You would find yourself sat almost upright with a surprising amount of leg room, giving a comfortable stance for all-day touring for most riders. The seat is long and flat enough to accommodate a passenger in comfort behind the rider. The fairing offer decent wind protection for the rider’s torso, keeping off the worst chill and bug splatter.
The old XJ is highly user-friendly, starting with a wide powerband. Although the majority of its power is crowded above 7,000 rpm, it will pull from idle in top gear without protest and climb most hills without needing a downshift.
Acceleration isn’t exactly thrilling, but it will easily keep up with traffic, and a decent rider will not have problems keeping up with his mates as long as they stay within reason of the speed limits. Cornering clearance is pretty good, but if you are fast enough to drag the hero blobs on anything modern and sporting, you will be disappointed.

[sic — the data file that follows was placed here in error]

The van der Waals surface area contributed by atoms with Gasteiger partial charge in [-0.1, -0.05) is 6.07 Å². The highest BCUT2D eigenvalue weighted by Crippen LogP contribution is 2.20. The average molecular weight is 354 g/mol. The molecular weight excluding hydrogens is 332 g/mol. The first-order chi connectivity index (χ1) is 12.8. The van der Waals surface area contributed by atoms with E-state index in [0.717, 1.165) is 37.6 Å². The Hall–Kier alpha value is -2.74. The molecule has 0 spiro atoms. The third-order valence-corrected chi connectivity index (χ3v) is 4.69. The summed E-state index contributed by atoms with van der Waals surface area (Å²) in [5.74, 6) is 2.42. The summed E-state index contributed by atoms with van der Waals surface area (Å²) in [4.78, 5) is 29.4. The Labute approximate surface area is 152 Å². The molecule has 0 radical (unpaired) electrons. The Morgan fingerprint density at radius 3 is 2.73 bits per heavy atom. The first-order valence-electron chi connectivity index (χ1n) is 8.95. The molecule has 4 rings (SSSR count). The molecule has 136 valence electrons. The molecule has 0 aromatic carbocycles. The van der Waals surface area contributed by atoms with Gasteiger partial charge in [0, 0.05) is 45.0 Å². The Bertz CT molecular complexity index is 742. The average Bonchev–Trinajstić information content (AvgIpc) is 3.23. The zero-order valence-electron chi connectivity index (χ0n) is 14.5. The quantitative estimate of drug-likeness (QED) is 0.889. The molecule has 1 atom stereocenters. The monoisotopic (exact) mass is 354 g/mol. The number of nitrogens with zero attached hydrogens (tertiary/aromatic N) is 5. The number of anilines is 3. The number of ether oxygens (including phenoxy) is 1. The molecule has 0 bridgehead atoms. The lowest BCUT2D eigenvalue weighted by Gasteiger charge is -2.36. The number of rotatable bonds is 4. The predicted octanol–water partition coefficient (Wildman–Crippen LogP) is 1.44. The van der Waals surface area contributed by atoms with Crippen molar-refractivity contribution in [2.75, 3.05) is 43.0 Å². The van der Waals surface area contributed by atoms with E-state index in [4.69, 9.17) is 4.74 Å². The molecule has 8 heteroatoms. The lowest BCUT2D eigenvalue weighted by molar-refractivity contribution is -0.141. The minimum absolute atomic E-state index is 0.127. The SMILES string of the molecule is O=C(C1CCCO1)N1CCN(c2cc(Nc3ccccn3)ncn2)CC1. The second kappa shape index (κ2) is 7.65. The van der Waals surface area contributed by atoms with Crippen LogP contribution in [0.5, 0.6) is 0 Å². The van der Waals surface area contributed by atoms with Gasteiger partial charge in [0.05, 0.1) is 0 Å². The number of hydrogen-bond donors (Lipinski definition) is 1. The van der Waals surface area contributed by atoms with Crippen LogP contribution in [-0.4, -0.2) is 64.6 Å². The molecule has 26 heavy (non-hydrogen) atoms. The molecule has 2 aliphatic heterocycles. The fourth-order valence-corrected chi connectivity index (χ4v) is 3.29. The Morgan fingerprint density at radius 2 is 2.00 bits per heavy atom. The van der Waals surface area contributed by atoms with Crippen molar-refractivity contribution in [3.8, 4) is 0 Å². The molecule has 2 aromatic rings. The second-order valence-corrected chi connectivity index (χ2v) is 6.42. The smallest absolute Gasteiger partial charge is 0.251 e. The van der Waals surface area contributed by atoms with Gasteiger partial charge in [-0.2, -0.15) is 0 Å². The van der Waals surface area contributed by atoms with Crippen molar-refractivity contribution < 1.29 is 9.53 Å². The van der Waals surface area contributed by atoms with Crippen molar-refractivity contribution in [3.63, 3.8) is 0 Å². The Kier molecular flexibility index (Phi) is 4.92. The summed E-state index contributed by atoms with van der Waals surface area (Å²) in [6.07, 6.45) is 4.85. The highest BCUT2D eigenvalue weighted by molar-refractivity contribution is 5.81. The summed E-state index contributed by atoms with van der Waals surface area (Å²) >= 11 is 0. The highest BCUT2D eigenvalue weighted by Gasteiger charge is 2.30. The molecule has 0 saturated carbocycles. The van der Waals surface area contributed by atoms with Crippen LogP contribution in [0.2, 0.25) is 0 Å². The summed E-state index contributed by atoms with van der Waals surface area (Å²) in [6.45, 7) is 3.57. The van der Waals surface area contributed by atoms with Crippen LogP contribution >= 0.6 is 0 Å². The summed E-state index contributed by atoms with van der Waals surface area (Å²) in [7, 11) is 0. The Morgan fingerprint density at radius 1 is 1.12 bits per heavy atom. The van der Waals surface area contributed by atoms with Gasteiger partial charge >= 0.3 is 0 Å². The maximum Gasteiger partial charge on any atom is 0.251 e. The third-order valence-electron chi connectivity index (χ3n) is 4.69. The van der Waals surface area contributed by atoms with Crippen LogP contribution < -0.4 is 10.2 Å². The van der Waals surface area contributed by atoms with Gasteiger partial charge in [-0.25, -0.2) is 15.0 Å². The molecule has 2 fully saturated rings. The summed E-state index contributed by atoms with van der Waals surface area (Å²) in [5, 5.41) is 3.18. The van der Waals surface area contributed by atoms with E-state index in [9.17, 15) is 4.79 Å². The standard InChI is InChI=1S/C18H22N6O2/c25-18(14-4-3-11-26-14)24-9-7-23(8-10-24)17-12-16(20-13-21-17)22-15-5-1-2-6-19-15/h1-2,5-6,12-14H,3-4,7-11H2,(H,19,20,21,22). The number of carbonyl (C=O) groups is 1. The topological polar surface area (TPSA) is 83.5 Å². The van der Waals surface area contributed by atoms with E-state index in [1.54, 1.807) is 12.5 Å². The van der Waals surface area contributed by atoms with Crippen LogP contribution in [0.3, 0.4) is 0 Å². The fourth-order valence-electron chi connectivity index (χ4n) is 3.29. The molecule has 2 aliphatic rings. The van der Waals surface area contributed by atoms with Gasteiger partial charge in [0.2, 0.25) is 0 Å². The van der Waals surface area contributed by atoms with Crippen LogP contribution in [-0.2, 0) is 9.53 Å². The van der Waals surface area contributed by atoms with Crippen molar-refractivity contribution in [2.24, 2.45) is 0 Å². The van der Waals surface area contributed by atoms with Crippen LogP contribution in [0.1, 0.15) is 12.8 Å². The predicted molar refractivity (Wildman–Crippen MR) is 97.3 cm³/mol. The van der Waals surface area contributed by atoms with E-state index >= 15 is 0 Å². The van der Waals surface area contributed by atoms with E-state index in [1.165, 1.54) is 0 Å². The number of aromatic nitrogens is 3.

Maybe even scared if you just throw the bike down on its side at your normal pace around the first corner you encounter. Considering how narrow its tyres are, however, you probably wouldn’t want much more banking angle than what is achievable with the old girl.
The same narrow tyres also make steering highly accurate and nimble. You can place the wheels exactly where you want them, and the bike will follow any line you choose. Bumps, having little leverage to work with during cornering, won’t push it off line, either.